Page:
UN High Commissioner for Refugees Filippo Grandi was the keynote speaker at the 13 July graduation ceremony for 50 participants from all corners of the globe at the World Council of Churches (WCC) in Geneva.
He spoke before the secretary-general of the Muslim Council of Elders Judge Mohamed Abdelsalam and the WCC general secretary, Rev. Prof. Dr Jerry Pillay, handed the peacemakers certificates.
“Make sure you see the world clinically not cynically,” said Grandi. “That is the only way to survive as peacemakers.”
He said it is time to look at what the young peacemakers can do better than his generation in some important arenas.
“Every year, almost every 10 months, we have a new major crisis, adding itself to the previous ones without the previous ones being resolved,” said Grandi.
“I lead an organization that deals with 110 million refugees, and displaced people around the world—people that are forced out of their homes away often from their family, their friends, their jobs, their schools, by conflict by persecution, by discrimination, human rights violations.
“And of course, you know, when today I speak about it, everybody thinks of Ukraine but this is only one crisis. There are crises all over the world that cry out for help and resolution and get very little of both,” said Grandi.
He said the 110 million people are examples of the leaders’ failure to make peace, uphold human rights, and have respect for each other.
“So, we need peacemakers,” said Grandi.
Judge Mohamed Abdelsalam, secretary-general of the Muslim Council of Elders thanked the WCC’s Pillay for his work for the second forum and also the Archbishop of Canterbury Justin Welby for backing the first forum in 2018. He also thanked the United Arab Emirates for sending a “high-level delegation.”
Abdelsalam told the graduates who came from all over the world, “You are the ones who will lead the future.
“There is no conclusion to our forum. This is the start of a reincarnation for all of you. Please be proud, of yourselves, all of you,” he said noting that the 50 participants were chosen from more than 1,000 applicants from more than 75 countries around the world.
The judge said the first forum was held in London, the second in Geneva, and there would be another one.
“Religion is an expression of human nature, which God has created. It is a nature that does not cause conflict or hatred,” said Abdelsalam. “So be very aware and careful and cautious against any person that uses religion to ignite any sectarian or racial conflicts….God bless you and we will continue.”
Abdelsalam urged the emerging peacemakers to be cautious of individuals, institutions, organizations, and entities that exploit religion for their own political, economic, or religious agendas. He m emphasized that religion is an expression of human nature, far removed from violence, extremism, wars, conflicts, and intimidation. He pointed that circumstances and ideologies adopted by certain entities are the primary instigators of such actions, which exploit religion as a cover for their shadowy agendas.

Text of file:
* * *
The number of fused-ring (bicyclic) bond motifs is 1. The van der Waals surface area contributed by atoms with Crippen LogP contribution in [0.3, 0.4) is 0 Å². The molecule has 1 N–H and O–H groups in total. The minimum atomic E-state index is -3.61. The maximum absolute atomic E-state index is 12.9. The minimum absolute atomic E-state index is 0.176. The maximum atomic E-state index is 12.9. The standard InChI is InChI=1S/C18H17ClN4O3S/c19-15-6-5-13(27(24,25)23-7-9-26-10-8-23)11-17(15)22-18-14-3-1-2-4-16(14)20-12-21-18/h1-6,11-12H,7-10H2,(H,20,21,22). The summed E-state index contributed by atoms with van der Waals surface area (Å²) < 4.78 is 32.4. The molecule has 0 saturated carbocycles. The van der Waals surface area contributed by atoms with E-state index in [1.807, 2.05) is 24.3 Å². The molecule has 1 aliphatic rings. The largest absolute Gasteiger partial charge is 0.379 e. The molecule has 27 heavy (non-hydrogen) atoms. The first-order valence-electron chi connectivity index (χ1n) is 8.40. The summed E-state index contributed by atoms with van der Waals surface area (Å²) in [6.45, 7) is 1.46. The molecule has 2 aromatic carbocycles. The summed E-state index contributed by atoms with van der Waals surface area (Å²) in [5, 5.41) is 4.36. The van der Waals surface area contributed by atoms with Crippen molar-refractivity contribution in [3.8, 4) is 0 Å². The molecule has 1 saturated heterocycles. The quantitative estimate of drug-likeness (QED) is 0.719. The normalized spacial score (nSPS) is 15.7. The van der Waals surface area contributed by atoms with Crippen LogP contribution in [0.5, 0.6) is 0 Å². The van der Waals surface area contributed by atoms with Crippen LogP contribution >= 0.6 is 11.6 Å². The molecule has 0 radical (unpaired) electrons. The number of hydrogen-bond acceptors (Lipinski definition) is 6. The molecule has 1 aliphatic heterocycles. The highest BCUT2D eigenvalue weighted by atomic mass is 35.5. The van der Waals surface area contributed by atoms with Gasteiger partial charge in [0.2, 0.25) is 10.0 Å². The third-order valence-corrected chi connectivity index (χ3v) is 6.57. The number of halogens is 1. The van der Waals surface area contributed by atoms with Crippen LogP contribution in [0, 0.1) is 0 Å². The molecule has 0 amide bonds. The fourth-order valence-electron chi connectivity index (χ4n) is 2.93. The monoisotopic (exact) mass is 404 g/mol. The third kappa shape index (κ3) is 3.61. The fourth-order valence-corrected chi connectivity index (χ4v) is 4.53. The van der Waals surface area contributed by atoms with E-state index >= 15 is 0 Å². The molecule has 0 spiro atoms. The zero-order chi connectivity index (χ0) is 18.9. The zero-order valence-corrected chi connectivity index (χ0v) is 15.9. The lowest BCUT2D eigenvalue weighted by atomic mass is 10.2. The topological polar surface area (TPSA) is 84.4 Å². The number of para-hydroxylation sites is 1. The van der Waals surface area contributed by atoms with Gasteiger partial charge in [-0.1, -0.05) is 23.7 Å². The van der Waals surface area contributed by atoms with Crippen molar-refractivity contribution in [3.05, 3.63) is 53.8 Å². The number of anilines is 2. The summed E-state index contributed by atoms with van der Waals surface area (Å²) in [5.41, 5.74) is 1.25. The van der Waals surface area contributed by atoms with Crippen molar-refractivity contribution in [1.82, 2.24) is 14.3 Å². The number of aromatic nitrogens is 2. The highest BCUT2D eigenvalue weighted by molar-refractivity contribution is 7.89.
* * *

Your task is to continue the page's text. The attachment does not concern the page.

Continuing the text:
In his speech, Abdelsalam called upon the graduates to continue their journey as peacemakers, highlighting that they have the right to be proud and confident in their ability to create peace. He expressed the Muslim Council of Elders' keenness, under the chairmanship of the Grand Imam of Al-Azhar and the esteemed members of the council, to establish a genuine partnership with the graduates in order to promote peace worldwide.
WCC general secretary Rev. Prof. Dr Jerry Pillay said it was a “privilege, a joy, and pleasure” to welcome all those who are graduating. “We have treasured the time we’ve had together in these two weeks,” he said. “It’s a special day for those who have been though the programme.”
The Archbishop of Canterbury, Justin Welby, was unable to attend the ceremony and his message was read out by Rev. Dr Richard Sudworth, his secretary for Inter-Religious Affairs.
“As Christians, Jews, Muslims, curiosity assumes that we do not know everything about the other. In fact, the changes of our modern world mean that the realities of being a religious person in any one context are likely to look very different in other contexts,” said Welby who played a key role in the first Emerging Peacemakers Forum.
“The internet means that there is no longer, if ever there was, a one-size-fits-all way of being a Christian, a Muslim, a Jew,” said Welby. “Being a Pentecostal Christian of Nigerian descent living in London will look different to being a white Anglican working class Christian in the city of Bradford. Whether you are a man or woman, Jewish or Muslim, different traditions and cultures are mixing and shaping our lived realities.”
Welby urged the peacemakers to be curious.
“Muslims in the UK, for example, are fashioning a very British way of being Muslim, because it is their home. Some of the most vibrant Christian communities in the UK right now, the growing younger churches, are British-Nigerian and British-Chinese. And the Christians of North Africa and the Middle East are the most ancient Christian communities in the world and rooted firmly in these lands," he said.
“How we are attentive to the complexities of lived faith today demands that we be curious.”